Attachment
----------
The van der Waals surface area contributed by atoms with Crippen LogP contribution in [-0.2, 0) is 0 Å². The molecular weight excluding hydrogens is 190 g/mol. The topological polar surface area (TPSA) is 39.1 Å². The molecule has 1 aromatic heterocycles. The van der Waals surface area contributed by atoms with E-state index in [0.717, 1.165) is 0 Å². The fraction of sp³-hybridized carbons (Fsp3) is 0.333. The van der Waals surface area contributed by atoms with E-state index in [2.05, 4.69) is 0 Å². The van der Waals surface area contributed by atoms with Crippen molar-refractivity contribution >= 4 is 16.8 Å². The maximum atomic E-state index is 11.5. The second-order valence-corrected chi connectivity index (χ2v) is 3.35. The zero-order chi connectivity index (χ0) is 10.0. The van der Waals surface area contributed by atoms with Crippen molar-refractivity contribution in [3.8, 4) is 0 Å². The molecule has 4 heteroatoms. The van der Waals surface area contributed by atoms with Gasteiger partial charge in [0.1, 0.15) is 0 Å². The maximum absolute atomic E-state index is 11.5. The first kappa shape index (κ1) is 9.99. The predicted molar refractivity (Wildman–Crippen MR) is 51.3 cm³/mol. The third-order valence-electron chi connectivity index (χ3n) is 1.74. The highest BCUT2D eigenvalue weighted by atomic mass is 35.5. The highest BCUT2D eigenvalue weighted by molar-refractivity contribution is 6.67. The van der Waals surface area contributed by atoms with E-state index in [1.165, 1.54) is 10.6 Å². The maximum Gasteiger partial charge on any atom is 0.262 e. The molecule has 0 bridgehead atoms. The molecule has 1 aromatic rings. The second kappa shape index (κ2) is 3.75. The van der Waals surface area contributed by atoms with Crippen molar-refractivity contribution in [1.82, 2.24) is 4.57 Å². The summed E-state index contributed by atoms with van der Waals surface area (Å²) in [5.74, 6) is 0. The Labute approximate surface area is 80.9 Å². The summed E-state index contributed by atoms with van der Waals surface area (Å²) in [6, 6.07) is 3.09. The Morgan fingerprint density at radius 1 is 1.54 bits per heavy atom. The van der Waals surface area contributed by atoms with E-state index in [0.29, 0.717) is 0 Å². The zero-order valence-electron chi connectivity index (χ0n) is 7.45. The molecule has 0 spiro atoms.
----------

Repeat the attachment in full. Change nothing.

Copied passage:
The van der Waals surface area contributed by atoms with Crippen LogP contribution in [-0.2, 0) is 0 Å². The molecular weight excluding hydrogens is 190 g/mol. The topological polar surface area (TPSA) is 39.1 Å². The molecule has 1 aromatic heterocycles. The van der Waals surface area contributed by atoms with E-state index in [0.717, 1.165) is 0 Å². The fraction of sp³-hybridized carbons (Fsp3) is 0.333. The van der Waals surface area contributed by atoms with E-state index in [2.05, 4.69) is 0 Å². The van der Waals surface area contributed by atoms with Crippen molar-refractivity contribution >= 4 is 16.8 Å². The maximum atomic E-state index is 11.5. The second-order valence-corrected chi connectivity index (χ2v) is 3.35. The zero-order chi connectivity index (χ0) is 10.0. The van der Waals surface area contributed by atoms with Crippen molar-refractivity contribution in [3.8, 4) is 0 Å². The molecule has 4 heteroatoms. The van der Waals surface area contributed by atoms with Gasteiger partial charge in [0.1, 0.15) is 0 Å². The maximum absolute atomic E-state index is 11.5. The first kappa shape index (κ1) is 9.99. The predicted molar refractivity (Wildman–Crippen MR) is 51.3 cm³/mol. The third-order valence-electron chi connectivity index (χ3n) is 1.74. The highest BCUT2D eigenvalue weighted by atomic mass is 35.5. The highest BCUT2D eigenvalue weighted by molar-refractivity contribution is 6.67. The van der Waals surface area contributed by atoms with E-state index in [1.165, 1.54) is 10.6 Å². The maximum Gasteiger partial charge on any atom is 0.262 e. The molecule has 0 bridgehead atoms. The molecule has 1 aromatic rings. The second kappa shape index (κ2) is 3.75. The van der Waals surface area contributed by atoms with Crippen molar-refractivity contribution in [1.82, 2.24) is 4.57 Å². The summed E-state index contributed by atoms with van der Waals surface area (Å²) in [5.74, 6) is 0. The Labute approximate surface area is 80.9 Å². The summed E-state index contributed by atoms with van der Waals surface area (Å²) in [6, 6.07) is 3.09. The Morgan fingerprint density at radius 1 is 1.54 bits per heavy atom. The van der Waals surface area contributed by atoms with E-state index in [0.29, 0.717) is 0 Å². The zero-order valence-electron chi connectivity index (χ0n) is 7.45. The molecule has 0 spiro atoms.